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How To Vet Offshore Investment Opportunities

26 Jun
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But My Attorney Says It’s Too Risky

“I told them the contract is risky, but they invested anyway.”

That’s what one of my attorney contacts told me about a recent client experience. He was surprised and even appalled that the client didn’t take his advice and walk away from the investment because he, the attorney, had concerns about some of the contract terms. As an investor, I wasn’t.

“Advisors are there to advise,” I explained, “not to make the decision whether to invest or not. That’s up to the investor.”

Dozens of times during the years that I’ve been living and investing overseas full-time, people have come back to me to say that their attorneys, accountants, financial advisors, sometimes even that their neighbors have told them they shouldn’t invest in Belize or Panama or Colombia or wherever they had indicated they had interests.

Many have reversed their investment decisions based on comments from folks back home, even when the folks back home have had no experience with the market or the type of investment on the table. In every case, the trouble as far as I could tell was that the “advisor” didn’t have any idea what the would-be investor was talking about…so they reacted negatively. Not out of valid concern but ignorance.

Sure, ignoring advice from advisors, you could wind up investing in something that doesn’t work out. But is that worse than missing out on something that could be a big opportunity because someone who doesn’t understand it recommends against? You need to keep “advice” in perspective.

Ignore Thy Neighbor

Advice from your next-door neighbor, dry cleaner, and golf buddies who’ve never made the kind of investment you’re considering should be ignored out-of-hand.

You don’t want to ignore advice from your accountant or your financial advisor (what would be the point of paying them for it in that case?), but, again, you do want to keep it in perspective. Your U.S. accountant or attorney can help you assess risk within their areas of expertise…which is often limited. When they overstep it, they’ll almost always, in my experience, advise that whatever it is you want to do is too risky. Because they just won’t be able to process the opportunity big picture or in full.

For an investment in Belize, you should speak with a Belizean attorney. For an investment in France, seek advice from a French lawyer. Etc.

One of my first overseas property investments was in Spain. To make it, I used a Spanish attorney. I was living in Ireland at the time. I could have sought counsel from my Irish attorney, but I knew that she had no idea about Spanish real estate. My Spanish attorney carried out due diligence on the developer and came back with the details. The company had a strong track record and was part of one of the biggest conglomerates in Spain. I proceeded with the investment, which was a success.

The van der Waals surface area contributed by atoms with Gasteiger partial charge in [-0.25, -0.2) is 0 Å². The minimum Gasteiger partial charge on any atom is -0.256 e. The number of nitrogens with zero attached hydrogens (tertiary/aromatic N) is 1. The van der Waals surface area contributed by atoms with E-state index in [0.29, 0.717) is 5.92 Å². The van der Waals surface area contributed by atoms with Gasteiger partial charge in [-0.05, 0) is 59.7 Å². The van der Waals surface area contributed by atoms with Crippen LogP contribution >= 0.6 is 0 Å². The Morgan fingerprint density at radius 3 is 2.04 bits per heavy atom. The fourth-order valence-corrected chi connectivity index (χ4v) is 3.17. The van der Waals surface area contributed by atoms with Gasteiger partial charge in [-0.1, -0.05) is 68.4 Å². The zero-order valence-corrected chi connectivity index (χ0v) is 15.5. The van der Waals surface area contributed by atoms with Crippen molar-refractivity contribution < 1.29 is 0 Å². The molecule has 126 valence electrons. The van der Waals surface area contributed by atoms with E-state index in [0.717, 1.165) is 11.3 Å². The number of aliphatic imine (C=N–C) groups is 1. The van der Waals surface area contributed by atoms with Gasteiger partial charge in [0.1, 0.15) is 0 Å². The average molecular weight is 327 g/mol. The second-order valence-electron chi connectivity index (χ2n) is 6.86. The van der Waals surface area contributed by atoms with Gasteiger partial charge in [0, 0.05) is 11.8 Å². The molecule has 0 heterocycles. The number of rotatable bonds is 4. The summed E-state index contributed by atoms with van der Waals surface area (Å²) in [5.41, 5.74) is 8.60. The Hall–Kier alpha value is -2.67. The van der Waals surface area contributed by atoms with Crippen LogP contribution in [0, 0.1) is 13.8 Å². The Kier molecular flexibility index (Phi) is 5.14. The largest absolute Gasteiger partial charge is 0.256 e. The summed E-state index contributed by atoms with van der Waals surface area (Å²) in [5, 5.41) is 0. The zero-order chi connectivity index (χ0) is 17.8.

That was in 1999. Had it been in 2008 the investment could have turned out very differently, even with the same developer and all other variables unchanged. Which is to say that, in 2008, I could have gotten the same due diligence report from my attorney that I got in 1999 and chosen not to proceed…perceiving, as I would have, that market timing was not with me (as it was in 1999) but against me.

What you want from your advisors is advice that comes from real experience. You can’t ask your divorce attorney what he thinks about a property investment you’re looking at in Nicaragua.

Similarly, you can’t ask your immigration attorney in Panama what he thinks about a real estate investment if he has no relevant experience.

Every investment has risks—country, currency, management, nature, and to do with the terms and conditions of the contract, as the contact I reference above recently pointed out to his client. In the end, like that client who invested despite the attorney telling him it was too risky, you have to determine your level of risk tolerance in any particular case and make your own decision to invest…or not.

Lief Simon

Mailbag

“Lief, we are interested in retiring to Belize. Now we hear the QRP (Qualified Retirement Program) is not as good as was once thought to be. Your comments?”

R.G.

The Belize QRP was never as good as many believed it to be. Many mistakenly believed that, as a QRP, they could qualify for the Foreign Earned Income Exclusion (FEIE) while continuing to live in the United States. The FEIE doesn’t work that way…not for a QRP in Belize or any American anywhere.

The QRP is a great and easy choice for someone who wants to live in Belize. As a QRP, you can import a car duty-free, making Belize probably the only place I’d recommend importing a car with you when you retire there. Note, though, that, as a QRP, you qualify for the import duty exemption if you buy a new car (from the dealer) in Belize…which could make more sense overall.

As a QRP, you need spend only 30 days a year in Belize to maintain your residency status. Ecuador, for example, requires you to be in the country at least 275 days a year for the first two years of residency or lose the status.

Furthermore, the only other permanent residency option offered by Belize requires you to stay in the country for 12 consecutive months renewing your tourist visa every 30 days before you’re approved. QRP is much quicker and more turn-key.